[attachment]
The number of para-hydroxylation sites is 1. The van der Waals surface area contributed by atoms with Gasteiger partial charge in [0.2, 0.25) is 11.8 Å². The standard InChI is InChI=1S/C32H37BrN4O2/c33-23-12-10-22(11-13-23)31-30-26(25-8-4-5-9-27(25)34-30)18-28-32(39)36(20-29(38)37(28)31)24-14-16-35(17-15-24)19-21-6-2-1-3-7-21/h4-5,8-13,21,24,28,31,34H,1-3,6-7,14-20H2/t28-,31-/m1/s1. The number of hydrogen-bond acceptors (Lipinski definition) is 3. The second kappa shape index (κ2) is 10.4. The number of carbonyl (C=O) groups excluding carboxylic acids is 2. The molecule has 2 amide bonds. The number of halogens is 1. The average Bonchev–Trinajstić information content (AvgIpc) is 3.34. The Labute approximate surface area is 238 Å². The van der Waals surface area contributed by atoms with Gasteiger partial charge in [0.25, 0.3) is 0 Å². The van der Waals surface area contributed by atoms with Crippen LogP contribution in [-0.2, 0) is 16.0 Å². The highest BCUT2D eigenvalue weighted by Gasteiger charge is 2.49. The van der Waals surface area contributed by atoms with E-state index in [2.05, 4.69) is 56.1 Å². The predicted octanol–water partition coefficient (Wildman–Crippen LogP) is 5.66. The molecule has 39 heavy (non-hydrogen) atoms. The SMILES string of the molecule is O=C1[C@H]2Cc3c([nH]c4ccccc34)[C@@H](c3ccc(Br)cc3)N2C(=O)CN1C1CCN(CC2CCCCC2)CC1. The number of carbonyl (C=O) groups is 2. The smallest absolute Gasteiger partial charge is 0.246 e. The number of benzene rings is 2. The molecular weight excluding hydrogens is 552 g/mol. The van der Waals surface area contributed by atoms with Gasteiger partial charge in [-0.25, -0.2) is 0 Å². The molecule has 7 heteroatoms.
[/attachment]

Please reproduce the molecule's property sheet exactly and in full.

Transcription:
The number of para-hydroxylation sites is 1. The van der Waals surface area contributed by atoms with Gasteiger partial charge in [0.2, 0.25) is 11.8 Å². The standard InChI is InChI=1S/C32H37BrN4O2/c33-23-12-10-22(11-13-23)31-30-26(25-8-4-5-9-27(25)34-30)18-28-32(39)36(20-29(38)37(28)31)24-14-16-35(17-15-24)19-21-6-2-1-3-7-21/h4-5,8-13,21,24,28,31,34H,1-3,6-7,14-20H2/t28-,31-/m1/s1. The number of hydrogen-bond acceptors (Lipinski definition) is 3. The second kappa shape index (κ2) is 10.4. The number of carbonyl (C=O) groups excluding carboxylic acids is 2. The molecule has 2 amide bonds. The number of halogens is 1. The average Bonchev–Trinajstić information content (AvgIpc) is 3.34. The Labute approximate surface area is 238 Å². The van der Waals surface area contributed by atoms with Gasteiger partial charge in [0.25, 0.3) is 0 Å². The van der Waals surface area contributed by atoms with Crippen LogP contribution in [-0.2, 0) is 16.0 Å². The highest BCUT2D eigenvalue weighted by Gasteiger charge is 2.49. The van der Waals surface area contributed by atoms with E-state index in [2.05, 4.69) is 56.1 Å². The predicted octanol–water partition coefficient (Wildman–Crippen LogP) is 5.66. The molecule has 39 heavy (non-hydrogen) atoms. The SMILES string of the molecule is O=C1[C@H]2Cc3c([nH]c4ccccc34)[C@@H](c3ccc(Br)cc3)N2C(=O)CN1C1CCN(CC2CCCCC2)CC1. The number of carbonyl (C=O) groups is 2. The smallest absolute Gasteiger partial charge is 0.246 e. The number of benzene rings is 2. The molecular weight excluding hydrogens is 552 g/mol. The van der Waals surface area contributed by atoms with Gasteiger partial charge in [-0.25, -0.2) is 0 Å². The molecule has 7 heteroatoms.